Number of Strokes Among Middle Age Women Triples due to Obesity

Dr. Amytis Towfighi, of the University of Southern California, used National Health And Nutrition Survey information (gathered on about five thousand individuals in two studies conducted between 1988 –1994 and 1999-2004, respectively) to reach some interesting conclusions. Only about half of one percent of the women, ages 35 -54, surveyed in the 1988-1994 study reported that they had had a stroke compared to 2 percent of the women, ages 35-54, in the 1999-2004 study. Here is one of her newer studies, published in 2010.

Why did the number of strokes among middle-aged women triple in spite of fact that they were on medications that controlled cholesterol and hypertension? Health survey data seems to indicate that obesity, especially abdominal fat, is a stronger stroke risk factor for women than men.

In fact, the portion of women with abdominal obesity increased from forty seven percent to fifty nine percent during this time. Women’s average body mass increased from 27 in the first study to 29 during the second study, and waistlines had increased about two inches between the two studies. Traditional risk factors such as diabetes, heart disease, or smoking did not increase enough statistically to be the culprit.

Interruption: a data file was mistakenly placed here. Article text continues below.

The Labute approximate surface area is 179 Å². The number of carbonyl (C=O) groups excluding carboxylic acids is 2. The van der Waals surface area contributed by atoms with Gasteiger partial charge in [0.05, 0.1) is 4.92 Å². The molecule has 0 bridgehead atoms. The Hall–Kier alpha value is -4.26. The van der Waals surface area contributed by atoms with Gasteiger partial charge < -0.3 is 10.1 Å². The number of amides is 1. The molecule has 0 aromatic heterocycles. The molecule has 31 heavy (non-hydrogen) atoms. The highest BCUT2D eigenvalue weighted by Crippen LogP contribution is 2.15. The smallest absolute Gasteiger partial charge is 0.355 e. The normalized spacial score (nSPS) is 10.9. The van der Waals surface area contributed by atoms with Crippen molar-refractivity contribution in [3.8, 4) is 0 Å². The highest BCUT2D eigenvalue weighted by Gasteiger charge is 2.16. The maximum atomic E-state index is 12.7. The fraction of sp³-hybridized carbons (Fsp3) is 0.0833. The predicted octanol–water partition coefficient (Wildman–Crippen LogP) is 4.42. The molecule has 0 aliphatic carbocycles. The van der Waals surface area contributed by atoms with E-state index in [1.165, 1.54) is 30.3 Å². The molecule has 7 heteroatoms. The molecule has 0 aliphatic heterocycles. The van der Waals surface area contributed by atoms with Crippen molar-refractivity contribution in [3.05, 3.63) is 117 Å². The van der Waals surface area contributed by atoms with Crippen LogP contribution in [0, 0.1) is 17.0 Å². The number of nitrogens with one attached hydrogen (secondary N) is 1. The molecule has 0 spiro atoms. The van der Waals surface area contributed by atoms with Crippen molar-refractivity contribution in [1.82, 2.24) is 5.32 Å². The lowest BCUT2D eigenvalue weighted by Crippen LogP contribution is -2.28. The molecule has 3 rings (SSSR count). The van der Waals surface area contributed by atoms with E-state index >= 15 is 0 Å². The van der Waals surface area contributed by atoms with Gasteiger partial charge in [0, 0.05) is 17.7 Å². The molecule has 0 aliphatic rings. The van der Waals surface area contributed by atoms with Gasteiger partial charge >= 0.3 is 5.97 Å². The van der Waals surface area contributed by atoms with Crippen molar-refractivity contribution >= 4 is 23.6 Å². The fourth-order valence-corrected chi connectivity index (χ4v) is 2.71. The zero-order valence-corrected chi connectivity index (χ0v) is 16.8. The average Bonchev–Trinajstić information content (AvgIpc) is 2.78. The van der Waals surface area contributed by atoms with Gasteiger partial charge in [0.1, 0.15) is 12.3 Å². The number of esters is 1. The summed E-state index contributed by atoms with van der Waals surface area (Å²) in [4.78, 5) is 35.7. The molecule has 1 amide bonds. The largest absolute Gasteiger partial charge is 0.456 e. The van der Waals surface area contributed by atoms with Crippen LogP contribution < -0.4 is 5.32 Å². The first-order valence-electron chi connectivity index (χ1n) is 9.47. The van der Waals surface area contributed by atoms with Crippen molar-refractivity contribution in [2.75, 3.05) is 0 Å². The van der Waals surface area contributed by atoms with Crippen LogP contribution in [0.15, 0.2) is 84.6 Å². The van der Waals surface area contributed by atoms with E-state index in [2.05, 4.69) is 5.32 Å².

This study simply confirms that obesity creates an environment that is conducive for other co-morbidities such as diabetes and heart disease to enter the picture. Once these co-morbidities are introduced, middle age women begin to experience stroke rates that are comparable to men of the same age. Strokes also have more recently been linked to depression. This is alarming because men have traditionally been at greater risk for stroke than women, and now middle-aged women may be at greater risk than middle age men for stroke.